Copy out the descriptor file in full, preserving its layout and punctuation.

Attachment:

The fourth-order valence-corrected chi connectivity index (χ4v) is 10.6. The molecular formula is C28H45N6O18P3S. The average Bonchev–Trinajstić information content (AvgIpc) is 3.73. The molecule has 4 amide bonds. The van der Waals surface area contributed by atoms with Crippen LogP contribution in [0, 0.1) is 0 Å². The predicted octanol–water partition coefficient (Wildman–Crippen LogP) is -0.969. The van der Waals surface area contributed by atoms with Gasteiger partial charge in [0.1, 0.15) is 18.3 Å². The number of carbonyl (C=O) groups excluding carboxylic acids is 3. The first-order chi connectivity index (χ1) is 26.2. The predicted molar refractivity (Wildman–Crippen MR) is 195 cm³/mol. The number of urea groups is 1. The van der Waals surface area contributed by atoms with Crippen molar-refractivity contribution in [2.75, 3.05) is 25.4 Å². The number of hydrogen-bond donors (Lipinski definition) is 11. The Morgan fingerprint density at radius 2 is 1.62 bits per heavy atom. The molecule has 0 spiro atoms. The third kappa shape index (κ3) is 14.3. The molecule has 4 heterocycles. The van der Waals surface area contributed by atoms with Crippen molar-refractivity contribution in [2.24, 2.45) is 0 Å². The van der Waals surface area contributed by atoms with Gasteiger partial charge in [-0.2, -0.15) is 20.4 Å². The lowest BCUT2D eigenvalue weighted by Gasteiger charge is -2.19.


The fourth-order valence-corrected chi connectivity index (χ4v) is 10.6. The molecular formula is C28H45N6O18P3S. The average Bonchev–Trinajstić information content (AvgIpc) is 3.73. The molecule has 4 amide bonds. The van der Waals surface area contributed by atoms with Crippen LogP contribution in [0, 0.1) is 0 Å². The predicted octanol–water partition coefficient (Wildman–Crippen LogP) is -0.969. The van der Waals surface area contributed by atoms with Gasteiger partial charge in [0.1, 0.15) is 18.3 Å². The number of carbonyl (C=O) groups excluding carboxylic acids is 3. The first-order chi connectivity index (χ1) is 26.2. The predicted molar refractivity (Wildman–Crippen MR) is 195 cm³/mol. The number of urea groups is 1. The van der Waals surface area contributed by atoms with Crippen molar-refractivity contribution in [2.75, 3.05) is 25.4 Å². The number of hydrogen-bond donors (Lipinski definition) is 11. The Morgan fingerprint density at radius 2 is 1.62 bits per heavy atom. The molecule has 0 spiro atoms. The third kappa shape index (κ3) is 14.3. The molecule has 4 heterocycles. The van der Waals surface area contributed by atoms with Crippen molar-refractivity contribution in [2.24, 2.45) is 0 Å². The van der Waals surface area contributed by atoms with Gasteiger partial charge in [-0.2, -0.15) is 20.4 Å². The lowest BCUT2D eigenvalue weighted by Gasteiger charge is -2.19.